There Needs to be More Education
People still do not seem to have the knowledge of how they can make their homes better and more energy efficient. Even those who live in eco houses quite often do not fully understand how to live in them. There needs to be more help available.
Social Housing is Leading The Way in Eco Retrofits
It doesn't seem to be volume house builders that are leading the way, but housing associations. They’re the people that are experimenting, coming up with the ideas and solving the problems. There is a lot to learn from the social housing sector.
Need to Solve Damp Issues
No house should have damp issues, but they can stem from mistakes that have been made in the past. Before retrofitting a house these issues should be addressed because a damp house is a cold house and a wet wall is a cold wall. Stopping dampness will create a much warmer and more environmentally friendly house in the first place.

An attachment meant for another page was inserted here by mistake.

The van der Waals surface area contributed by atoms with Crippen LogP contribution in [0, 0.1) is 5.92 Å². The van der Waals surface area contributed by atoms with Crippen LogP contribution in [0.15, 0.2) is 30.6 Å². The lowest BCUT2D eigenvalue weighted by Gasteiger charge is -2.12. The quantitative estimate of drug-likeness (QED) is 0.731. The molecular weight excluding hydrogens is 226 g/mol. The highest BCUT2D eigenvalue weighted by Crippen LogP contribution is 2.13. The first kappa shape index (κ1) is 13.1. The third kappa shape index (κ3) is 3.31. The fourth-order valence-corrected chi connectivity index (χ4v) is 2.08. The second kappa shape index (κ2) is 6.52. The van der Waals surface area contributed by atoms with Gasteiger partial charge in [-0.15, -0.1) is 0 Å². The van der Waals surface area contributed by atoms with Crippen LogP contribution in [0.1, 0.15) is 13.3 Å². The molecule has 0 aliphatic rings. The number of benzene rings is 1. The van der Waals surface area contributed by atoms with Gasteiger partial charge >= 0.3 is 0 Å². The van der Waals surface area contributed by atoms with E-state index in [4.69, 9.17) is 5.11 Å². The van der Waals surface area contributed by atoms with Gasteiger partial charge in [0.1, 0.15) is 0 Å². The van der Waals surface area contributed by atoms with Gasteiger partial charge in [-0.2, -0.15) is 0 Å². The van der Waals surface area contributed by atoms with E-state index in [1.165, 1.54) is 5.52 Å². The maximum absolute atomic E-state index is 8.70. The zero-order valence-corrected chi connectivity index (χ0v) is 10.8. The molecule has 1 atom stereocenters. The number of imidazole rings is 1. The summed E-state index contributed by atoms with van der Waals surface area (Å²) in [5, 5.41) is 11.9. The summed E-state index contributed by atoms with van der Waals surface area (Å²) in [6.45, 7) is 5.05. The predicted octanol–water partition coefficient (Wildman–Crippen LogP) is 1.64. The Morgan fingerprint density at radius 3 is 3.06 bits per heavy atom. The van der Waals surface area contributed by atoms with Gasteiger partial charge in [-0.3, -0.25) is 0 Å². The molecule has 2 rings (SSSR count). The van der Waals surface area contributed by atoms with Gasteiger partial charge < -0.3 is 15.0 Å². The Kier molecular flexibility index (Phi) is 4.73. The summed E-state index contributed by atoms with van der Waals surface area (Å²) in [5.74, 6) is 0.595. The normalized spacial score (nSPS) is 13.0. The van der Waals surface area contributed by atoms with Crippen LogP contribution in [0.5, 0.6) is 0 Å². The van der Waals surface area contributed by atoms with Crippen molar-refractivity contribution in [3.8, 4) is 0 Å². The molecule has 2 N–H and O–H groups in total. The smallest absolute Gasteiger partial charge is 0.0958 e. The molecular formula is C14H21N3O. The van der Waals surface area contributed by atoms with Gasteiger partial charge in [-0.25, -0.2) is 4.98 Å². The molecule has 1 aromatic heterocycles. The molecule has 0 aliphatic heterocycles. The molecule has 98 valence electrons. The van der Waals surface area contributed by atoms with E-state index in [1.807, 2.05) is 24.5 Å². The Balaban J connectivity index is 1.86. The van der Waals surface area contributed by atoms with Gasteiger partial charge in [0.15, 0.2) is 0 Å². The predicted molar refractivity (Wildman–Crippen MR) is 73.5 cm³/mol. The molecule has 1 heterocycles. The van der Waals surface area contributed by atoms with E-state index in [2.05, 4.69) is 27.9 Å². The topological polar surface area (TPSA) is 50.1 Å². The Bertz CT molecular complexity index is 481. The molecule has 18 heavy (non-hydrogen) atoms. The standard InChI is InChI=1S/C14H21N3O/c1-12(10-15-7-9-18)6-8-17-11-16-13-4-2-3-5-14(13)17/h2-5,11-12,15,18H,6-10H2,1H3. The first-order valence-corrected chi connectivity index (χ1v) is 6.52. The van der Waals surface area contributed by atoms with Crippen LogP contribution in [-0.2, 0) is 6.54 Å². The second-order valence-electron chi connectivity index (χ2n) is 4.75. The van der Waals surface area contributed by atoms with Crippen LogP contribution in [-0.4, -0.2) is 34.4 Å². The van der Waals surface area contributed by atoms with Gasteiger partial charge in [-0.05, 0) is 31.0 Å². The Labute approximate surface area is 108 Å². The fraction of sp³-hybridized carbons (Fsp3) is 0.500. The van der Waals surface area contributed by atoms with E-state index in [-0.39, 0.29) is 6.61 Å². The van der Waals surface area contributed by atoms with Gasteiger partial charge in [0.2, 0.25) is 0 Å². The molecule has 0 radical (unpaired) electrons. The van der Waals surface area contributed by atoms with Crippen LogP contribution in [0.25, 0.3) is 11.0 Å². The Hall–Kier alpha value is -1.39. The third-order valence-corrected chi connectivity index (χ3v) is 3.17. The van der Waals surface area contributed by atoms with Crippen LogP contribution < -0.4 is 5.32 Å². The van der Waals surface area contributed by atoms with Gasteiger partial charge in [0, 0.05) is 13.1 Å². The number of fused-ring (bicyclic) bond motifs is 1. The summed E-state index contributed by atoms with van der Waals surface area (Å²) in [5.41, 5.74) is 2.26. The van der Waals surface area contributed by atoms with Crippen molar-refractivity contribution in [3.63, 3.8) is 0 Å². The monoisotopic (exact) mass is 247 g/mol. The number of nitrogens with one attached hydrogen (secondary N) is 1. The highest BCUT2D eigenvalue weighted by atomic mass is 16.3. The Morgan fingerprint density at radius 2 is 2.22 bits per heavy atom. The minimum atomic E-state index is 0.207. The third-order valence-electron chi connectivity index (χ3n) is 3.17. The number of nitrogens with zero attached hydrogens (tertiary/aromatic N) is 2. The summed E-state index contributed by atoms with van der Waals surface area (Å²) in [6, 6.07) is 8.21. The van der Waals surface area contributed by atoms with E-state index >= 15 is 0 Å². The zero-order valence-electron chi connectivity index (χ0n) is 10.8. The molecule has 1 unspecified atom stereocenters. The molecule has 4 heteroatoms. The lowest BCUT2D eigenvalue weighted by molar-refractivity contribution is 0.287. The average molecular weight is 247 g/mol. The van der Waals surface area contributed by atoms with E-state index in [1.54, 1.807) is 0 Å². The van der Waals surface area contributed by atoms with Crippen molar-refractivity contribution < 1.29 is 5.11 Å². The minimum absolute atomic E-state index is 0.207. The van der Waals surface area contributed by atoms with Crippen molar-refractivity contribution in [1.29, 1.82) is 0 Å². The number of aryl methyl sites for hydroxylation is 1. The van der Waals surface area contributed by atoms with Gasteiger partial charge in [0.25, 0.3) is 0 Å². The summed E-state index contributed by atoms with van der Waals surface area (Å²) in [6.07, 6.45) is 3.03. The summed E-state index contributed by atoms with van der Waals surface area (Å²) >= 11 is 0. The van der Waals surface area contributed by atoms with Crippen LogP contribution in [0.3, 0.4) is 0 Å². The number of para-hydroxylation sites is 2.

In the UK, VAT Encourages New Builds
Paying 20% VAT on retrofits as opposed to nothing on a new build sends a clear message. As retrofits are more complicated anyway it does favour knocking buildings down and starting over again, especially in areas where skills are limited.
The Focus Should be on Creating Decent Homes
Lifestyle plays a big part in energy efficiency so it's not just about buildings. For example, switching on all the lights and leaving the windows open in an energy efficient house will have a negative effect. So while the fabric of the building is important, there is also a fundamental lifestyle change that must be adopted. The future of housing should be creating decent homes for people, considering the environmental aspects, the energy usage but also things should be clean, dry and healthy.
Download a transcript of the debate.